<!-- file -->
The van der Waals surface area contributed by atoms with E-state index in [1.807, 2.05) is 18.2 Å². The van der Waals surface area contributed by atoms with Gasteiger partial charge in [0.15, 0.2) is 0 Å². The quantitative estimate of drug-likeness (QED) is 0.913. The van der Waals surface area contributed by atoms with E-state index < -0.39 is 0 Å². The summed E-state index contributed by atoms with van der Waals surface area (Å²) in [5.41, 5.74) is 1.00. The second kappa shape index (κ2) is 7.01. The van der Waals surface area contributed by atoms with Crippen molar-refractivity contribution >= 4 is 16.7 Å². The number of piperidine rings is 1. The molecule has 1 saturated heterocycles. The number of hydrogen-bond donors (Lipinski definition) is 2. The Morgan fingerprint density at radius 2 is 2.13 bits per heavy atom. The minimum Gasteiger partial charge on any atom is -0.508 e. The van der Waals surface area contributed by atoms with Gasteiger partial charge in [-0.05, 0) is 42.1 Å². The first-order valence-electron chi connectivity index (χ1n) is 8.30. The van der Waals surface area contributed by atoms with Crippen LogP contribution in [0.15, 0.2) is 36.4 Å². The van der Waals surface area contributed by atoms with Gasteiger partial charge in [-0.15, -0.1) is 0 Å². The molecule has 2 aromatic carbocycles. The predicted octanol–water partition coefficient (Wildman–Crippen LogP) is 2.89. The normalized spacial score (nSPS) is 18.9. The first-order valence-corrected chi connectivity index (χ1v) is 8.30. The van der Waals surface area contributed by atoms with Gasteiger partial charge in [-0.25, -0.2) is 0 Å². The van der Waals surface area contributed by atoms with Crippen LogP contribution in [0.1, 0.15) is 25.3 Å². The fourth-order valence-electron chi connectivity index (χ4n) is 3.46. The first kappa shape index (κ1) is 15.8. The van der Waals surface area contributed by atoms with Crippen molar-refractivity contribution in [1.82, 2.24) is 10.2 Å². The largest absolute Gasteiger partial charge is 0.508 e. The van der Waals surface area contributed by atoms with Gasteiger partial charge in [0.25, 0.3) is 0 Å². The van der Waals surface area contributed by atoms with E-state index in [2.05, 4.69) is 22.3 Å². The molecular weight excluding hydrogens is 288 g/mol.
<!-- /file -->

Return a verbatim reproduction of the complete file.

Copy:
The van der Waals surface area contributed by atoms with E-state index in [1.807, 2.05) is 18.2 Å². The van der Waals surface area contributed by atoms with Gasteiger partial charge in [0.15, 0.2) is 0 Å². The quantitative estimate of drug-likeness (QED) is 0.913. The van der Waals surface area contributed by atoms with E-state index < -0.39 is 0 Å². The summed E-state index contributed by atoms with van der Waals surface area (Å²) in [5.41, 5.74) is 1.00. The second kappa shape index (κ2) is 7.01. The van der Waals surface area contributed by atoms with Crippen molar-refractivity contribution >= 4 is 16.7 Å². The number of piperidine rings is 1. The molecule has 1 saturated heterocycles. The number of hydrogen-bond donors (Lipinski definition) is 2. The Morgan fingerprint density at radius 2 is 2.13 bits per heavy atom. The minimum Gasteiger partial charge on any atom is -0.508 e. The van der Waals surface area contributed by atoms with Gasteiger partial charge in [-0.05, 0) is 42.1 Å². The first-order valence-electron chi connectivity index (χ1n) is 8.30. The van der Waals surface area contributed by atoms with Crippen LogP contribution in [0.15, 0.2) is 36.4 Å². The van der Waals surface area contributed by atoms with Gasteiger partial charge in [-0.15, -0.1) is 0 Å². The molecule has 2 aromatic carbocycles. The predicted octanol–water partition coefficient (Wildman–Crippen LogP) is 2.89. The normalized spacial score (nSPS) is 18.9. The first-order valence-corrected chi connectivity index (χ1v) is 8.30. The van der Waals surface area contributed by atoms with Gasteiger partial charge in [-0.25, -0.2) is 0 Å². The van der Waals surface area contributed by atoms with Crippen LogP contribution in [0.1, 0.15) is 25.3 Å². The fourth-order valence-electron chi connectivity index (χ4n) is 3.46. The first kappa shape index (κ1) is 15.8. The van der Waals surface area contributed by atoms with Crippen molar-refractivity contribution in [1.82, 2.24) is 10.2 Å². The largest absolute Gasteiger partial charge is 0.508 e. The van der Waals surface area contributed by atoms with Gasteiger partial charge in [0.25, 0.3) is 0 Å². The van der Waals surface area contributed by atoms with E-state index in [2.05, 4.69) is 22.3 Å². The molecular weight excluding hydrogens is 288 g/mol.